ACSP offers several communication tools for student members to engage and connect with other planning students and ACSP members from across the globe.
ACSP Student Communication Tools (PDF)
ACSP Student Bulletin
The annual student bulletin is distributed by the student representatives every fall before the conference. The bulletin includes useful information for students and the general ACSP community including:
- recent student accomplishments and updates
- student-related activities at the fall conference
- information on the graduate student clinic booth
- general information on the ACSP committees
Bowling League – The Ph.D. Student Listserv
What is it and how do I join?
The Bowling League is an email listserv intended to promote and facilitate communication among planning Ph.D. students, post-docs, recent graduates, researchers, non-tenured faculty, and others throughout the US, Canada, and the rest of the world. The list was initiated by graduate students at UC Berkeley, and the spirit of Bowling League was to be an independent, student-run listserv. In recent years, the listserv moved to a more common server on Google. While the ACSP student reps manage membership requests, the content is not moderated. Members of the Bowling League are expected to use best judgment in participation. Communication about teaching, research, conferences, and academic positions of general interest is encouraged!
To join, email email@example.com and include your name and school/affiliation so we can add you! Or simply request to join through the Google groups page—be sure to include your info in the request.
How does it work?
Any message sent to Phd-Bowling-League@googlegroups.com will be sent automatically to everyone on the list. Please restrict messages to those that will be of interest to a large number of planning Ph.D. students, post-docs, recent graduates, researchers, and non-tenured faculty.
- Postings should be of general academic interest to Ph.D. Planning students, post-docs, recent graduates, researchers and non-tenured faculty, i.e., upcoming conferences, job listings, calls for papers, etc.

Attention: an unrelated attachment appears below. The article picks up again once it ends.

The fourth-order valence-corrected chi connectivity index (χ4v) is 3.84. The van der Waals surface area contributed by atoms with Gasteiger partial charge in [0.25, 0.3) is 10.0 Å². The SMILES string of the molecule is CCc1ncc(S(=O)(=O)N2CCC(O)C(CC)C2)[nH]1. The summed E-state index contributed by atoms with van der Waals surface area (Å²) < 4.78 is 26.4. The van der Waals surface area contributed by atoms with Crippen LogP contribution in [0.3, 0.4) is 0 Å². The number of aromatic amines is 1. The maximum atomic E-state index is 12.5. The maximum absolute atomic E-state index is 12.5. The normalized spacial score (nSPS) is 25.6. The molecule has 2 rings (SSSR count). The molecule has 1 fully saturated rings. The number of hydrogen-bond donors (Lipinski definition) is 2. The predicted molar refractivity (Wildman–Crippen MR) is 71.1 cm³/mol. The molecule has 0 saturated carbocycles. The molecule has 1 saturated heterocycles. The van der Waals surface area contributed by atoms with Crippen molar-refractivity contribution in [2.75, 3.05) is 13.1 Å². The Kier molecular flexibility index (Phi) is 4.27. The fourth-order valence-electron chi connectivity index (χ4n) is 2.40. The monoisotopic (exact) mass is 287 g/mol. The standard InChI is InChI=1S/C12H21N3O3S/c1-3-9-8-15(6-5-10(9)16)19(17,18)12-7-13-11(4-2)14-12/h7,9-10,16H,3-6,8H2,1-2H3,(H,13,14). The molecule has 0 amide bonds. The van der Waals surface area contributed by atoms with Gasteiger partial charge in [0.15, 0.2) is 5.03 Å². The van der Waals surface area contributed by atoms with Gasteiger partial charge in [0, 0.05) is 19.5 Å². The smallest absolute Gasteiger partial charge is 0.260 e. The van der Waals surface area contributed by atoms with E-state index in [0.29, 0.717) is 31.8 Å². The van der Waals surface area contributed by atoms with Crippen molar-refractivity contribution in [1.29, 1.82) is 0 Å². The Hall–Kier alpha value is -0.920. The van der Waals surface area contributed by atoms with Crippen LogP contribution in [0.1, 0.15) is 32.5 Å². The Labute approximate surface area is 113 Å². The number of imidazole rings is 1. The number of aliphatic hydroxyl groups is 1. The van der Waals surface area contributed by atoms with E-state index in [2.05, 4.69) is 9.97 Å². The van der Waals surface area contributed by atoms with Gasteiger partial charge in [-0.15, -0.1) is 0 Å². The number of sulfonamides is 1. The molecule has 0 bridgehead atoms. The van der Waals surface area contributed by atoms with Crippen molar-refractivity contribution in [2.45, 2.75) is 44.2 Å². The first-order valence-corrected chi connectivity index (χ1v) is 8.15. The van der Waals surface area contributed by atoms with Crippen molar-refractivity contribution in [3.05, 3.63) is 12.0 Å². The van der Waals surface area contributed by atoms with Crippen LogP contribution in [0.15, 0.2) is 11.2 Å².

- The list is not an active discussion list. When replying to messages, make sure to reply to the message author, rather than the entire list.
- The list is open and semi-moderated. Anyone can join, upon approval by the student representatives, and post to the list, but the intended members are those listed above.
- Please avoid cross-posting, i.e., posting to the list and multiple other lists.
- Do not use the mailing list to advertise or solicit services. Please, no petitions, for-sale items, apartment swap postings, etc. Also, do not post pleas for political action not DIRECTLY related to interests of planning Ph.D. students and the greater Bowling League community. For example, pleas to save NPR should not be posted.
- The list is not open to postings from non-members. To facilitate university departments who may want to post job listings, please send an email directly to the ACSP Student Representatives (firstname.lastname@example.org) and they will forward your message to the listserv members.
- These guidelines will be sent periodically to members as a reminder.
- This listserv is an open community resource for planning Ph.D. students and the greater community who are trusted to act responsibly. The ACSP and the volunteers who manage the list are not responsible for any of the postings to this list.
So… when do we bowl?
The choice of the name was to symbolize our intent to build a cyber-community through the use of the listserv. Robert Putnam had made a big splash in the thinking in this area with his idea exemplified in the following:
"By almost every measure, American's direct engagement in politics and government has fallen steadily and sharply over the last generation,...Every year over the last decade or two, millions more have withdrawn from the affairs of their communities....The most whimsical yet discomforting bit of evidence of social disengagement in contemporary America that I have discovered is this: more Americans are bowling today than ever before, but bowling in organized leagues has plummeted in the last decade or so."
Are Putnam's observations true? Does his analysis reveal an unstoppable leviathan or is there hope left for society? Are Planning Ph.D. students and their community part of the problem or the solution? It is time that we move beyond the rhetoric of the ivory tower and join in action. Engage in building a community with others by joining the BOWLING LEAGUE listserv. With any luck, we might even go bowling someday.